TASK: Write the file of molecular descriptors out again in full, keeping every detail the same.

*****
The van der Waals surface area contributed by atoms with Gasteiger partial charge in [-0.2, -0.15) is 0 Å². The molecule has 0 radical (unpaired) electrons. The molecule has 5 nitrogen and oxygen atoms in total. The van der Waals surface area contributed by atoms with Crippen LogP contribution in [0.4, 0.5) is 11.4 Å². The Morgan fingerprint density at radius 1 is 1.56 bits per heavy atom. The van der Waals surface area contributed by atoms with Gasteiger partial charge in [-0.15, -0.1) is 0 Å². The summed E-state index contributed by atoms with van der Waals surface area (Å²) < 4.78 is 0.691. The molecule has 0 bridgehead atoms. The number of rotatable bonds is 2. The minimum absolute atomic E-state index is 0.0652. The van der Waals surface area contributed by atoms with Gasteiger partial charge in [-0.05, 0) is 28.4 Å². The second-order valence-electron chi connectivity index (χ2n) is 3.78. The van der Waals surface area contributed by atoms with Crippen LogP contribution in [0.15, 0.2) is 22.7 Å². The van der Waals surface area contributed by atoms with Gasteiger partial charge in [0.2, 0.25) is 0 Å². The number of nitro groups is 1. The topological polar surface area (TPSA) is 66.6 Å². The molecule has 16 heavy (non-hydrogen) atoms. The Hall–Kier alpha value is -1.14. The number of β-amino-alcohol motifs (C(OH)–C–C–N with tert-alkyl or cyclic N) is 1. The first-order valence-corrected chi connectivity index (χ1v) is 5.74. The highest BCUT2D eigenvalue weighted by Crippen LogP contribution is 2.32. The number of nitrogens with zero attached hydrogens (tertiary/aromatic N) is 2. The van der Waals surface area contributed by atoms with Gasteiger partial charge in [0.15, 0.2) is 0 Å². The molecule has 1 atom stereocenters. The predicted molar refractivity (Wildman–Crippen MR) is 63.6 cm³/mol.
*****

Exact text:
The van der Waals surface area contributed by atoms with Gasteiger partial charge in [-0.2, -0.15) is 0 Å². The molecule has 0 radical (unpaired) electrons. The molecule has 5 nitrogen and oxygen atoms in total. The van der Waals surface area contributed by atoms with Crippen LogP contribution in [0.4, 0.5) is 11.4 Å². The Morgan fingerprint density at radius 1 is 1.56 bits per heavy atom. The van der Waals surface area contributed by atoms with Gasteiger partial charge in [-0.15, -0.1) is 0 Å². The summed E-state index contributed by atoms with van der Waals surface area (Å²) < 4.78 is 0.691. The molecule has 0 bridgehead atoms. The number of rotatable bonds is 2. The minimum absolute atomic E-state index is 0.0652. The van der Waals surface area contributed by atoms with Gasteiger partial charge in [-0.05, 0) is 28.4 Å². The second-order valence-electron chi connectivity index (χ2n) is 3.78. The van der Waals surface area contributed by atoms with Crippen LogP contribution in [0.15, 0.2) is 22.7 Å². The van der Waals surface area contributed by atoms with Gasteiger partial charge in [0.2, 0.25) is 0 Å². The number of nitro groups is 1. The topological polar surface area (TPSA) is 66.6 Å². The molecule has 16 heavy (non-hydrogen) atoms. The Hall–Kier alpha value is -1.14. The number of β-amino-alcohol motifs (C(OH)–C–C–N with tert-alkyl or cyclic N) is 1. The first-order valence-corrected chi connectivity index (χ1v) is 5.74. The highest BCUT2D eigenvalue weighted by Crippen LogP contribution is 2.32. The number of nitrogens with zero attached hydrogens (tertiary/aromatic N) is 2. The van der Waals surface area contributed by atoms with Gasteiger partial charge in [0.15, 0.2) is 0 Å². The molecule has 1 atom stereocenters. The predicted molar refractivity (Wildman–Crippen MR) is 63.6 cm³/mol.